Pierz puts policy in place to close loophole used by insurance companies

By Terry LehrkeNews Editor

The Pierz Rural Area Fire Protection Association has billed for services provided by the Pierz Fire Department at accident scenes for years. Until about two years ago, the Fire Department responded to accident scenes only when called out.

When it was decided the Fire Department would respond to all accident scenes, the city did not have a fee schedule in writing for those services at accident scenes.

Without the written policy in place, some automobile insurance companies have refused to cover the costs for the Fire Department’s services at an accident scene.

“The reason the ordinance was adopted, is because some insurance companies were using it as a loophole to not pay for our services at car accidents and assists for medicals, not for fire-related responses,” said Pierz Fire Chief Brian Boser.

Monday night, in an attempt to close that loophole, the Pierz City Council approved by resolution an ordinance outlining those fees in writing — not changing the fees, not adding fees — simply putting them in writing.

Reiny Hanneken is the secretary of the Pierz Rural Area Fire Protection Association and as owner of Hanneken Insurance, knows that insurance companies do indeed deny claims for the cost of those services.

He said the Fire Department responds to accident scenes for a number of reasons.

“Sometimes firefighters are called in for traffic control and another time they may have to cut the roof off the car to save the victim,” said Hanneken.

“We never had a problem until auto insurance companies started fighting (the charges). They don’t feel that the auto policy covers the fire department service at an accident scene,” he said. “They’ll pay for medical bills, the ambulance, but not fire department services.”

The ordinance was adopted to specifically address billing for those services rendered by the Fire Department at an accident scene that have nothing to do with fires.

The Fire Department is better equipped to handle situations involving accident scenes, Hanneken said.

The Fire Department began responding to auto accidents as a service to the community and to the victims, said Hanneken.

Firefighters assist the first responders, many of whom are private individuals who respond to calls in their personal vehicles.

“A first responder’s job is for medical assistance, not for traffic control — it wouldn’t be safe,” said Hanneken.

He said firefighters, especially in rural areas, are often on the scene before law enforcement, because of the location.

“If there’s a first responder call in Little Falls, squad cars may get there first,” said Hanneken. “But that may not be the case east of Pierz. Firefighters in fire vehicles are first to appear in many of these cases.”

Boser agreed. “In rural areas, we are there a long time before law enforcement on many occasions, depending upon on where they are when the call comes in — we can be out there 15 minutes before law enforcement shows up,” he said.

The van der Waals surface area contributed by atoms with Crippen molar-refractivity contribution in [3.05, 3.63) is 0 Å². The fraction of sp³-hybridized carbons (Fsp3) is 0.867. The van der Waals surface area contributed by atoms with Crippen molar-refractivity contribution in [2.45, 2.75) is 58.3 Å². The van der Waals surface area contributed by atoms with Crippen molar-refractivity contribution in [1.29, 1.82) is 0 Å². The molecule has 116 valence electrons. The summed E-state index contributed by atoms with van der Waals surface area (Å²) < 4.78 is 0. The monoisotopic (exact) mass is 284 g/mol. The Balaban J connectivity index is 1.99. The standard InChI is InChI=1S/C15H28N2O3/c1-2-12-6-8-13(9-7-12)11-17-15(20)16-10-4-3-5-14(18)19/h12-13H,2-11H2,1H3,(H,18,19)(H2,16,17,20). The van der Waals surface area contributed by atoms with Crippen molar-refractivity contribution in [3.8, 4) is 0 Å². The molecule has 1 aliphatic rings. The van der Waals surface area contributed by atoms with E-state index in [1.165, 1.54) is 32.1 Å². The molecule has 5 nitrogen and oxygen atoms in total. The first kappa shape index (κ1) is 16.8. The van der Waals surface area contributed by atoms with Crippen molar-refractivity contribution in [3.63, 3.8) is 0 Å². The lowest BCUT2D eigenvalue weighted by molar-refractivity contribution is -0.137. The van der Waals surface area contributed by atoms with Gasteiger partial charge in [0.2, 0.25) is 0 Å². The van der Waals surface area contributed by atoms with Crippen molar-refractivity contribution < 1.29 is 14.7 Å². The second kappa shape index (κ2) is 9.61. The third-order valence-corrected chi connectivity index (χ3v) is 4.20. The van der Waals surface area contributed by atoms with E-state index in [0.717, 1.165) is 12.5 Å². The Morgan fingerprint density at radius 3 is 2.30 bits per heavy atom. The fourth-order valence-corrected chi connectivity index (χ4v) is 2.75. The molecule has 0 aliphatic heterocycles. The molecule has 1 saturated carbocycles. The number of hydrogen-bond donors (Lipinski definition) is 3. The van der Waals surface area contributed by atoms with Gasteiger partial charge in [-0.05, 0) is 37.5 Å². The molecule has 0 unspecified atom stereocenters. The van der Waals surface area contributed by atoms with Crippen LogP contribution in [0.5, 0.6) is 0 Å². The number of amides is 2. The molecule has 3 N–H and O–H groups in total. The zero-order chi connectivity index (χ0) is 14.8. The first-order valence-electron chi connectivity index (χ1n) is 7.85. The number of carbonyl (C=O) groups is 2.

When responding to a scene, the Fire Department may control traffic around the scene of an accident, get a victim out of a vehicle, using the jaws of life to cut the vehicle apart, set up landing scenes for medical helicopters to land, as well as to assist if the vehicle in the accident ended up in flames.

Boser said, in addition to scene control for safety reasons, the Fire Department has an equipment van, a retired ambulance, which has a climate controlled environment for patients waiting for an ambulance.

“We also think it’s a great deal at night to provide emergency lighting — we can light up the scene and make it safer for all involved,” Boser said.

Firefighters set up a medical helicopter landing zone if needed.

“Also, by responding to these accidents automatically, we cut down time that would be lost if the person needed extrication,” said Boser. “In the past, first responders would be called, and it may take five – 10 minutes to get there. Then they would determine if we were needed. Now we’re automatically called and if an extrication is needed we’re definitely saving needed time.”

Boser said when a vehicle accident occurs, there’s always the chance of a fire.

“We have water capability in our trucks and a fire engine is there in case of an ignition source,” he said.

The Pierz Fire Department covers “just shy of 500 square miles,” Boser said. “Probably one of the second or third largest in the state.”

He said the Pierz Fire Department’s area runs to just about County Road 45 toward Little Falls; east to the intersection of County Road 8 and Highway 27, near Onamia, south to Little Rock, butting up against the Rice and Foley areas, and 20 miles north to South Long Lake.

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